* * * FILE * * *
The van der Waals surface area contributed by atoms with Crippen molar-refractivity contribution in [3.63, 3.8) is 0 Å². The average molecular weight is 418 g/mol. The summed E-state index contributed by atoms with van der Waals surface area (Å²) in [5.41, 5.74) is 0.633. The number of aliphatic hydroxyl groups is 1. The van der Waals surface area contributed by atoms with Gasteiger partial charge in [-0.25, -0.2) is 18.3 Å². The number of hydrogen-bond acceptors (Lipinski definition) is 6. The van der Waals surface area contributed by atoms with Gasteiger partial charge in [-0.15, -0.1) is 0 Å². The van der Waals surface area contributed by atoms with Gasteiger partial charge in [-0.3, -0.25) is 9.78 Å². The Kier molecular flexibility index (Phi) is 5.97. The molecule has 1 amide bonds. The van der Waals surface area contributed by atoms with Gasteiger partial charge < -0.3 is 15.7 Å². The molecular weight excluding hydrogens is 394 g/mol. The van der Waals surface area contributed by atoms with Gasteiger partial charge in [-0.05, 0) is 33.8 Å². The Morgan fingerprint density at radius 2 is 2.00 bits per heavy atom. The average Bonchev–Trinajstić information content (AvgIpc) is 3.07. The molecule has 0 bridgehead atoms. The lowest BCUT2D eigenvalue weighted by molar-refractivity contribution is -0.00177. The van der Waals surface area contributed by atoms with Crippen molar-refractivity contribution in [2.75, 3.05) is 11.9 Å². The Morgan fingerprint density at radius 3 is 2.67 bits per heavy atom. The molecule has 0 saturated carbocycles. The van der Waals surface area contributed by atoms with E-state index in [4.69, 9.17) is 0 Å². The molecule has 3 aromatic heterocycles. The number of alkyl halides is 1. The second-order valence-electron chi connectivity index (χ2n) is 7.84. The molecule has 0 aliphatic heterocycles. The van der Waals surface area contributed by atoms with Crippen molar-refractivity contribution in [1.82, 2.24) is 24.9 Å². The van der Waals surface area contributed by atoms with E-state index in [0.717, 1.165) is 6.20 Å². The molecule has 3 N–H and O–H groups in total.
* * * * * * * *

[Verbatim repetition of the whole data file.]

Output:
The van der Waals surface area contributed by atoms with Crippen molar-refractivity contribution in [3.63, 3.8) is 0 Å². The average molecular weight is 418 g/mol. The summed E-state index contributed by atoms with van der Waals surface area (Å²) in [5.41, 5.74) is 0.633. The number of aliphatic hydroxyl groups is 1. The van der Waals surface area contributed by atoms with Gasteiger partial charge in [-0.25, -0.2) is 18.3 Å². The number of hydrogen-bond acceptors (Lipinski definition) is 6. The van der Waals surface area contributed by atoms with Gasteiger partial charge in [-0.15, -0.1) is 0 Å². The van der Waals surface area contributed by atoms with Gasteiger partial charge in [-0.3, -0.25) is 9.78 Å². The Kier molecular flexibility index (Phi) is 5.97. The molecule has 1 amide bonds. The van der Waals surface area contributed by atoms with Gasteiger partial charge < -0.3 is 15.7 Å². The molecular weight excluding hydrogens is 394 g/mol. The van der Waals surface area contributed by atoms with Gasteiger partial charge in [-0.05, 0) is 33.8 Å². The Morgan fingerprint density at radius 2 is 2.00 bits per heavy atom. The average Bonchev–Trinajstić information content (AvgIpc) is 3.07. The molecule has 0 bridgehead atoms. The lowest BCUT2D eigenvalue weighted by molar-refractivity contribution is -0.00177. The van der Waals surface area contributed by atoms with Crippen molar-refractivity contribution in [2.75, 3.05) is 11.9 Å². The Morgan fingerprint density at radius 3 is 2.67 bits per heavy atom. The molecule has 0 saturated carbocycles. The van der Waals surface area contributed by atoms with E-state index in [4.69, 9.17) is 0 Å². The molecule has 3 aromatic heterocycles. The number of alkyl halides is 1. The second-order valence-electron chi connectivity index (χ2n) is 7.84. The molecule has 0 aliphatic heterocycles. The van der Waals surface area contributed by atoms with Crippen molar-refractivity contribution in [1.82, 2.24) is 24.9 Å². The van der Waals surface area contributed by atoms with E-state index in [0.717, 1.165) is 6.20 Å². The molecule has 3 N–H and O–H groups in total.